27

I don't understand this case:

public delegate int test(int i);

public test Success()
{
    Func<int, int> f = x => x;
    return f.Invoke; // <- code successfully compiled 
}

public test Fail()
{
    Func<int, int> f = x => x;
    return f; // <- code doesn't compile
}

Why is compilation OK when I use Invoke method and not OK when I return csharp Func<int,int> directly?

  • You have a delegate which means you are getting some sort of event. The Invoke prevents cross-thread exception and allow multiple processes to access the object. – jdweng Mar 9 at 9:39
  • Note that you will see this issue even if you use two identical-seeming delegates such as delegate void test1(int i); and delegate void test2(int i); – Matthew Watson Mar 9 at 10:06
26

There are two things you need to know to understand this behaviour.

  1. All delegates derive from System.Delegate, but different delegates have different types and therefore cannot be assigned to each other.
  2. The C# language provides special handling for assigning a method or lambda to a delegate.

Because different delegates have different types, that means you can't assign a delegate of one type to another.

For example, given:

delegate void test1(int i);
delegate void test2(int i);

Then:

test1 a = Console.WriteLine; // Using special delegate initialisation handling.
test2 b = a;                 // Using normal assignment, therefore does not compile.

The first line above compiles OK because it is using the special handling for assigning a lambda or a method to a delegate.

In fact, this line is effectively rewritten like this by the compiler:

test1 a = new test1(Console.WriteLine);

The second line above does not compile because it is trying to assign an instance of one type to another incompatible type.

As far at the types go, there is no compatible assignment between test1 and test2 because they are different types.

If it helps to think about it, consider this class hierarchy:

class Base
{
}

class Test1 : Base
{
}

class Test2 : Base
{
}

The following code will NOT compile, even though Test1 and Test2 derive from the same base class:

Test1 test1 = new Test1();
Test2 test2 = test1; // Compile error.

This explains why you can't assign one delegate type to another. That's just the normal C# language.

However, the crucial thing is to understand why you're allowed to assign a method or lambda to a compatible delegate. As noted above, this is part of the C# language support for delegates.

So finally to answer your question:

When you use Invoke() you are assigning a METHOD call to the delegate using the special C# language handling for assigning methods or lambdas to a delegate rather than trying to assign an incompatible type - hence it compiles OK.

To be completely clear, the code which compiles in your OP:

public test Success()
{
    Func<int, int> f = x => x;
    return f.Invoke; // <- code successfully compiled 
}

Is actually converted conceptually to something like:

public test Success()
{
    Func<int, int> f = x => x;
    return new test(f.Invoke);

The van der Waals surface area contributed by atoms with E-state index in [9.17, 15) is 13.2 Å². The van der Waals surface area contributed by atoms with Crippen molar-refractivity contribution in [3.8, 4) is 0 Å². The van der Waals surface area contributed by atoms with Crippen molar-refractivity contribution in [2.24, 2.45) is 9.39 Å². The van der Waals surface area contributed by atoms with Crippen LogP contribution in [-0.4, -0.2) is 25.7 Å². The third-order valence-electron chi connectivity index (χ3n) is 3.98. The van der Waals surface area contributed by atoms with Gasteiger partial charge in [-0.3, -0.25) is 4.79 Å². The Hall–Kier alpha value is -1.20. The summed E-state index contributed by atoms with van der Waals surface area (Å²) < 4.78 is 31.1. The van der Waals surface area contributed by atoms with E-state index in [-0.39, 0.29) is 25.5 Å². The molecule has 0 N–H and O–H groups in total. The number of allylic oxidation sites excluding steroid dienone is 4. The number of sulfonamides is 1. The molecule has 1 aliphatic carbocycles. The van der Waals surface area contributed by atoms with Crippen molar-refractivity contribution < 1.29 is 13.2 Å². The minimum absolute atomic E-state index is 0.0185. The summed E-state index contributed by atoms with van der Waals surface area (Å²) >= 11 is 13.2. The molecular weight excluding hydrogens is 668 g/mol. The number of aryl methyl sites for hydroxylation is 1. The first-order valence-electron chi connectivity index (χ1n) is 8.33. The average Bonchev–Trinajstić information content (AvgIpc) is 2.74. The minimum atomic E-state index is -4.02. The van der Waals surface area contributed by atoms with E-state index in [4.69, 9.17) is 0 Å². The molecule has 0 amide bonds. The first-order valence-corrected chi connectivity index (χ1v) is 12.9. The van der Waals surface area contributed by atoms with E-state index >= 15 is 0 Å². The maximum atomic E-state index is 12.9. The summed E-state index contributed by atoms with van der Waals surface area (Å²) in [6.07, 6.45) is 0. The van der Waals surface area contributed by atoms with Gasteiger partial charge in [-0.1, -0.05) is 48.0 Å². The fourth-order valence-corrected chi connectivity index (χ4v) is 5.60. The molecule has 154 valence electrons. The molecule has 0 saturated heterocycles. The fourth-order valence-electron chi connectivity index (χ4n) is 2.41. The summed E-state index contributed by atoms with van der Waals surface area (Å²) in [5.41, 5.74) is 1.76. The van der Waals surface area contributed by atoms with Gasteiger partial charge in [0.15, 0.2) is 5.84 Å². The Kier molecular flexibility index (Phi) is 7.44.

}

Whereas the failing code is attempting to assign between two incompatible types:

public test Fail()
{
    Func<int, int> f = x => x;
    return f; // Attempting to assign one delegate type to another: Fails
}
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6

In the second case, f is of type Func<int, int>, but the method is said to return a test. These are unrelated (delegate) types, that are unconvertible to each other, so a compiler error occurs. You can go to this section of the language spec, and search for "delegate". You will find no mention of conversions between delegates that have the same signatures.

In the first case however, f.Invoke is a method group expression, which doesn't actually have a type. The C# compiler will convert method group expressions to specific delegate types according to the context, through a method group conversion.

(Quoting the 5th bullet here, emphasis mine)

An expression is classified as one of the following:

  • ...

  • A method group, which is a set of overloaded methods resulting from a member lookup. [...] A method group is permitted in an invocation_expression, a delegate_creation_expression and as the left hand side of an is operator, and can be implicitly converted to a compatible delegate type.

In this case, it is converted to the test delegate type.

In other words, return f doesn't work because f already has a type, but f.Invoke doesn't have a type yet.

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2

Issue out here is Type compatibility:

Following is the definition of Func delegate from MSDN Sources:

public delegate TResult Func<in T, out TResult>(T arg);

If you see there's no direct relation between the Func mentioned above and your defined Delegate:

public delegate int test(int i);

Why 1st snippet compiles:

public test Success()
{
    Func<int, int> f = x => x;
    return f.Invoke; // <- code successfully compiled 
 }

Delegates are compared using signature, which is input parameters and Output result, ultimately a Delegate is a Function pointer and two functions can be compared only via signature. At runtime the method invoked via Func is assigned to the Test delegate, since Signature is same it works seamlessly. It's a function pointer assignment, where Test delegate will now invoke the method pointed by the Func delegate

Why 2nd Snippet fails to compile

Between Func and test delegate, there's no type / assignment compatibility, Func cannot fill in as part of the Type system rules. Even when its result can be assigned and filled in test delegate as done in the first case.

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